In October, fans learned that Columbus Crew SC is set to move to Austin, Texas if it fails to reach an agreement with local government on a new downtown stadium. The most recent meeting between owner Anthony Precourt, MLS commissioner Don Garber, and Columbus officials went poorly, with neither side willing to make a commitment.
It seems that Precourt would much rather move the Crew than keep it in Columbus. With Precourt and MLS seemingly unwilling to negotiate, Ohio attorney general Mike DeWine has released a statement declaring that his office will take legal action against the Crew if and when it declares an intention to relocate. According to DeWine, the Crew uses tax-funded support, and is therefore subject to a law that would force Precourt to give six months notice on relocation and to accept a reasonable offer from a local bidder.
“Ohioans are very loyal fans who passionately support our teams and take great civic pride in their accomplishments. Our teams are a part of our communities. That is why when ownership moved the Cleveland Browns to Baltimore in 1995, the Ohio General Assembly took action and passed a law to protect Ohio and its communities when they provide tax-funded support for professional teams’ stadiums. As a United States Senator, I, along with Senator John Glenn and Congressman Louis Stokes, introduced similar legislation in Congress.
“The Ohio Attorney General’s Office has reviewed the law passed after the Browns’ move. We believe the evidence will show that this law would apply to the Columbus Crew and Mapfre Stadium. As Attorney General, should ownership of the Columbus Crew initiate a move of the team without complying with Ohio law, I am prepared to take the necessary legal action under this law to protect the interests of the State of Ohio and the central Ohio communities which have all invested to make the Columbus Crew a proud part of our Ohio sports tradition and help Mapfre Stadium earn its reputation as ‘Fortress Columbus.’”
The push to invoke this law was initiated by state representative Mike Duffey, who spoke to The Columbus Dispatch about what he believes is Precourt’s legal obligation to stick around or sell.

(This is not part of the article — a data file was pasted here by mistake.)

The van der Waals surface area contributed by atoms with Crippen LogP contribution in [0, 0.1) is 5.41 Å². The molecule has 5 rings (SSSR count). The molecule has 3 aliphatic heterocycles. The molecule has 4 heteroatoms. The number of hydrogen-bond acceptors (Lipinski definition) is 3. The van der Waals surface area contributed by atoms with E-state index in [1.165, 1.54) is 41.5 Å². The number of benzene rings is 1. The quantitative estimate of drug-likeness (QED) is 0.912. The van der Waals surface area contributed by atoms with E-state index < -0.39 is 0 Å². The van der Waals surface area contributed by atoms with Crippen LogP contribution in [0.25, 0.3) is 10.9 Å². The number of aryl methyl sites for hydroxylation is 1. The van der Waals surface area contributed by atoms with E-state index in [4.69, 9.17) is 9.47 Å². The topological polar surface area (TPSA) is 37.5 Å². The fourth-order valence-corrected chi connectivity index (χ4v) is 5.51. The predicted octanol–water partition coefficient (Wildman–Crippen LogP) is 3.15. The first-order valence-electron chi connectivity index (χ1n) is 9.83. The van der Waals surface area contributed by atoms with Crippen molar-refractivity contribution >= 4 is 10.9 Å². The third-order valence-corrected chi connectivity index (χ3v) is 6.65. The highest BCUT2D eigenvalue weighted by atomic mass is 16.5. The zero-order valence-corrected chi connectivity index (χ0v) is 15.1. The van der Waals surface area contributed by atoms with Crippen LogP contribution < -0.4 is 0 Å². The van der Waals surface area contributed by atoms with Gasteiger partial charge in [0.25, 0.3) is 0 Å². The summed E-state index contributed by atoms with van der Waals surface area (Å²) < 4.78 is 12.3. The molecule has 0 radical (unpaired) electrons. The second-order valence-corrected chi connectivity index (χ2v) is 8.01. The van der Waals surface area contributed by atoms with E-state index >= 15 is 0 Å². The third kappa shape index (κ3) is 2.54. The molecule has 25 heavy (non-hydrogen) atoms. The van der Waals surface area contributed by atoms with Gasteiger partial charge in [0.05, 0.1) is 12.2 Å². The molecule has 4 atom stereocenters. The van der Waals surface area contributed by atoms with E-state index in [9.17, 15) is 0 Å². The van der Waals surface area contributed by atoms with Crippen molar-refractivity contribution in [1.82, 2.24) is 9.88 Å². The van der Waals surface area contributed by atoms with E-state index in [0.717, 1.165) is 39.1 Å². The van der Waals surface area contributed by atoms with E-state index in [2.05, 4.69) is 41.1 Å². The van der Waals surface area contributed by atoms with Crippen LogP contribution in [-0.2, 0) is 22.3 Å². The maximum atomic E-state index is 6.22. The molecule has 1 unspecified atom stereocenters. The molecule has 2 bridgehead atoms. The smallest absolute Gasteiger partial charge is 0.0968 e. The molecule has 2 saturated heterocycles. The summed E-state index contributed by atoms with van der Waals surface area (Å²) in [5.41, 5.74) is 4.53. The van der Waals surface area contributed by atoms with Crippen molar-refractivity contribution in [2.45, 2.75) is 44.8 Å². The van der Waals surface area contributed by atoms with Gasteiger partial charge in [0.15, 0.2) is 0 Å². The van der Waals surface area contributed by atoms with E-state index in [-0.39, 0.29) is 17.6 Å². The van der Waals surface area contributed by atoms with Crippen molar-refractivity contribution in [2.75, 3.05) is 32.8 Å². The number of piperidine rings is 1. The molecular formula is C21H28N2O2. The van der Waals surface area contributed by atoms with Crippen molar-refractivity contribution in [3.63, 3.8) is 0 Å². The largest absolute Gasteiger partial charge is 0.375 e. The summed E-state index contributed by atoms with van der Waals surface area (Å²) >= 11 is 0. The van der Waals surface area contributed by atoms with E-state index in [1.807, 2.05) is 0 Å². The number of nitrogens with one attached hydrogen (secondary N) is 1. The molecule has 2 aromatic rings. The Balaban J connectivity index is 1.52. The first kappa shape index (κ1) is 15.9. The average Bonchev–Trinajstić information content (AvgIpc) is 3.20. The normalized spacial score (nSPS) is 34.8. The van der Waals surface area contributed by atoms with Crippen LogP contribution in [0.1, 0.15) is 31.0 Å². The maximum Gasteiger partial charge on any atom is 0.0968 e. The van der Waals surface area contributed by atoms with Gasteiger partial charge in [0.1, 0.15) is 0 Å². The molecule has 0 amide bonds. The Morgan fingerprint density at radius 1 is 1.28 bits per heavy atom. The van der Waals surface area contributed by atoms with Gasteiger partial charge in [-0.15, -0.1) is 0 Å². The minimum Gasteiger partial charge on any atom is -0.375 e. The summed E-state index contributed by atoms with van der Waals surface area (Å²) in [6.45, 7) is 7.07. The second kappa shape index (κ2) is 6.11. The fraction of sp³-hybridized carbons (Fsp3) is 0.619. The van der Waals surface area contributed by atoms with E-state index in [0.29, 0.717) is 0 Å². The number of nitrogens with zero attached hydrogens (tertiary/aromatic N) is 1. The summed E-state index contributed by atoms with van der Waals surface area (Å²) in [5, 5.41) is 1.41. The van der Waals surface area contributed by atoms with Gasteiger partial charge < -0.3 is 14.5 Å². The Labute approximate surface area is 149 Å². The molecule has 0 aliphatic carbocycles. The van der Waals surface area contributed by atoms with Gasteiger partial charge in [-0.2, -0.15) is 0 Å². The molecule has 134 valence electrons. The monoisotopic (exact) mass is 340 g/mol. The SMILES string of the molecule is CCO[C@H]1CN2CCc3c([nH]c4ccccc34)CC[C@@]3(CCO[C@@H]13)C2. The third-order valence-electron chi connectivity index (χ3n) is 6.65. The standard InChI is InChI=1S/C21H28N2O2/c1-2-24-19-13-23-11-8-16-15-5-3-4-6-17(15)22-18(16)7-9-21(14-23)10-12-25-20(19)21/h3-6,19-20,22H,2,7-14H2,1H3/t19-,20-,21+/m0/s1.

“They’ve been jerks about everything they’ve done about it. If we want to purchase the team as a town, we’re afforded that right under state law,” Duffey said. Precourt Sports Ventures declined a request from the Dispatch to comment on this matter.
Currently, the Crew leases state land at a below-market rate for its parking lots, which it makes a profit on. The state has spent money to improve those facilities. Mapfre Stadium also sits on tax-exempt state land.
But Precourt is likely to argue that, while the stadium sits on state land, the Crew is not taking state assistance. The stadium itself was built entirely with private money, and is wholly owned by PSV, and the Crew isn’t getting the land its parking lots sit on for free. And there might be a legal fight over what the terms “tax-supported facility” and “financial assistance from the state” actually mean — the law itself has been untested thus far.
There seem to be five possible outcomes.
- Precourt and MLS finally commit to staying in Columbus and sit down at the negotiating table with local officials.
- The Ohio AG’s office isn’t actually serious. It doesn’t follow through on its threats and the Crew moves to Austin anyway.
- Precourt sells the Crew.
- PSV sues the state of Ohio.
- The state of Ohio sues PSV.
This whole situation is a mess. But it’s a mess that looks a bit better for Columbus Crew fans than it did yesterday.